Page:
Amiodarone, Lidocaine Failed to Improve Survival in Out-of-Hospital Cardiac Arrest vs Placebo

Survival for out-of-hospital cardiac arrest to hospital discharge was 24.4% in the amiodarone group, 23.7% in the lidocaine group, and 21% in the placebo group.

In addition to failing to improve neurologic function, the antiarrhythmic drugs amiodarone and lidocaine did not significantly increase survival in patients with out-of-hospital cardiac arrest caused by initial shock-refractory ventricular fibrillation (VF) or pulseless ventricular tachycardia (VT) when compared with placebo.

However, in a subgroup of patients whose cardiac arrest was witnessed, both amiodarone and lidocaine did improve survival vs placebo.

“It’s possible when you combine these 2 groups—witnessed and unwitnessed—the benefit you saw in witnessed cardiac arrest was muted by the absence of benefit in unwitnessed arrest, and the net result was a lower overall survival to hospital discharge,” Peter J. Kudenchuk, MD, study investigator of the University of Washington, Seattle, said during a press conference.

Results of the trial were presented at the 2016 American College of Cardiology Scientific Sessions & Expo and simultaneously published in the New England Journal of Medicine.

According to Dr Kudenchuk, lidocaine and amiodarone are commonly used for shock refractory VT/VF, but their efficacy is still unknown.

“We’ve been using them for decades with the best intentions, but whether they actually improve outcome from cardiac arrest isn’t known,” he said. “That was the rationale behind this trial: to settle that question by doing the kind of trial that compared the best drugs we have, [amiodarone and lidocaine], to … placebo.”

For the randomized, double-blind trial, Dr Kudenchuk and colleagues enrolled 3026 adult patients from 10 North American sites. Patients had nontraumatic out-of-hospital cardiac arrest, shock-refractory VF or pulseless VT after at least 1 shock, and vascular access; they were randomly assigned to receive amiodarone (n=974), lidocaine (n=993), or saline placebo (n=1059) along with standard care.

Survival to hospital discharge served as the primary outcome measure, and favorable neurologic function at discharge was the secondary outcome measure.

The per-protocol, or primary analysis, population featured all 3026 randomized patients who met the eligibility criteria and received any dose of the trial drug and whose initial cardiac arrest rhythm of VF or pulseless VT was refractory to shock, according to study methodology.

Dr Kudenchuk and colleagues reported that survival to hospital discharge was 24.4% in the amiodarone group, 23.7% in the lidocaine group, and 21% in the placebo group. This resulted in no statistically significant differences in survival between the 3 groups: amiodarone vs placebo (P=.08); lidocaine vs placebo (P=.16); and amiodarone vs lidocaine (P=.70).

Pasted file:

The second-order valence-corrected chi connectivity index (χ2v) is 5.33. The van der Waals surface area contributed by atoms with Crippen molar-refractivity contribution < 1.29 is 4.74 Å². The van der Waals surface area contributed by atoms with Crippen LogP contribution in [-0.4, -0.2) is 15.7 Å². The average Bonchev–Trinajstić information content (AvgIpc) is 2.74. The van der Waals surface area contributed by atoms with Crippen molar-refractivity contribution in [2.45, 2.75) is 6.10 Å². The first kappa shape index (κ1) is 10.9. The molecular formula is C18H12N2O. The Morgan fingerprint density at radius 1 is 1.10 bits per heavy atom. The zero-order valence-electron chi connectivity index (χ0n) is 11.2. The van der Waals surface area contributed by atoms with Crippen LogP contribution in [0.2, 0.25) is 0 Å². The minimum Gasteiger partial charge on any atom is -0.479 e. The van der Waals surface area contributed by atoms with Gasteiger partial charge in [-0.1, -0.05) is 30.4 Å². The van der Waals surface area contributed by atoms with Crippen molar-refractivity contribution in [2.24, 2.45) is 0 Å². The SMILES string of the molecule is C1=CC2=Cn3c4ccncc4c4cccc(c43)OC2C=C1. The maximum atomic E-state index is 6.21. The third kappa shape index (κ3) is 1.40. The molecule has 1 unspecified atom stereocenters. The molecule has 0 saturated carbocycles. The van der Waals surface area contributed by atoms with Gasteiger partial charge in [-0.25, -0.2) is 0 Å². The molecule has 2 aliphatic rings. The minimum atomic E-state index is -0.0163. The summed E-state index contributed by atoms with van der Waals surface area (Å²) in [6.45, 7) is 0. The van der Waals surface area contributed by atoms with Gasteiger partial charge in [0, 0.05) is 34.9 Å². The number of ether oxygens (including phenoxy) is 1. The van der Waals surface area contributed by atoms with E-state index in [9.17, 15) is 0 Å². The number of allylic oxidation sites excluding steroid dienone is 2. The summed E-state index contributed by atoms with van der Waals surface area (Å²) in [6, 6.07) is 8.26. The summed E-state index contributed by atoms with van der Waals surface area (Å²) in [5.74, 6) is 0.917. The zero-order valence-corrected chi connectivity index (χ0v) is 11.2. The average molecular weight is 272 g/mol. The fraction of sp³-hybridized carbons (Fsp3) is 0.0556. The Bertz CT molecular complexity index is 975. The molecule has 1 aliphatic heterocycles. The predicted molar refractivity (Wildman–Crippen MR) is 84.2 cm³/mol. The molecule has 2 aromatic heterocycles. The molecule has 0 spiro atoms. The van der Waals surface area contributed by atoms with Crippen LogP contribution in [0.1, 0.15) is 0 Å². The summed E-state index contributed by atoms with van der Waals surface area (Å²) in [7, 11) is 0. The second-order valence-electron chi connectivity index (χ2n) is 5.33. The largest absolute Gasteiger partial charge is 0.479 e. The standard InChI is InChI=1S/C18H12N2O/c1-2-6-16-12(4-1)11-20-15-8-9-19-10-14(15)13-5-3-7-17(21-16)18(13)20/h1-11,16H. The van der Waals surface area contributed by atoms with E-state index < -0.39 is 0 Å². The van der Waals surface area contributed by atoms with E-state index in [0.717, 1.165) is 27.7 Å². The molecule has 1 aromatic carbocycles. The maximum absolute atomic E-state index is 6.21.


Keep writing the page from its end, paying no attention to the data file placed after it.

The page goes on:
Secondary end point analysis showed similar neurologic outcome at discharge in all 3 groups.

In other results, researchers observed heterogeneity of treatment effect regarding whether the cardiac arrest was witnessed (P=.05). Among patients with bystander-witnessed cardiac arrest, the active drugs yielded a significantly improved survival rate when compared with placebo. Conversely, survival was not improved in patients with unwitnessed cardiac arrest.

“In patients who had a bystander witnessed cardiac arrest, both amiodarone and lidocaine significantly improved survival to hospital discharge by about 5% overall,” Dr Kudenchuk said. “If you look at the group that was not witnessed you saw no effect … from either of the 2 drugs. And that’s exactly what you might predict, that in patients who receive these drugs, the impact of the therapy may be very time dependent, and as a result, a critical determinant of seen benefit is how early the drug was given.”

In addition, compared with patients receiving lidocaine or placebo, those who received amiodarone needed more temporary cardiac pacing.

Dr Kudenchuk concluded that the total evidence of this study suggests that cardiac arrest patients treated with amiodarone and lidocaine are more likely to benefit than not.

“Here’s the impact [these drugs] can have: if you only improve the survival from cardiac arrest by 3% to 5%, what we saw in this trial, that means 1800 more lives can be saved each year from cardiac arrest in the US alone,” he said.


  1. Kudenchuk PJ, Brown SP, Daya M, et al. LBCT IV. Antiarrhythmic drugs for shock-refractory out-of-hospital cardiac arrest: the amiodarone, lidocaine or placebo study (ALPS). Presented at the 65th Annual Scientific Session and Expo of the American College of Cardiology. April 2-4, 2016; Chicago, IL.
  2. Kudenchuk PJ, Brown SP, Daya M, et al; for the Resuscitation Outcomes Consortium Investigators. Amiodaron, lidocaine, or placebo in out-of-hospital cardiac arrest. N Engl J Med. 2016;doi:10:1056/nejmoa1514204.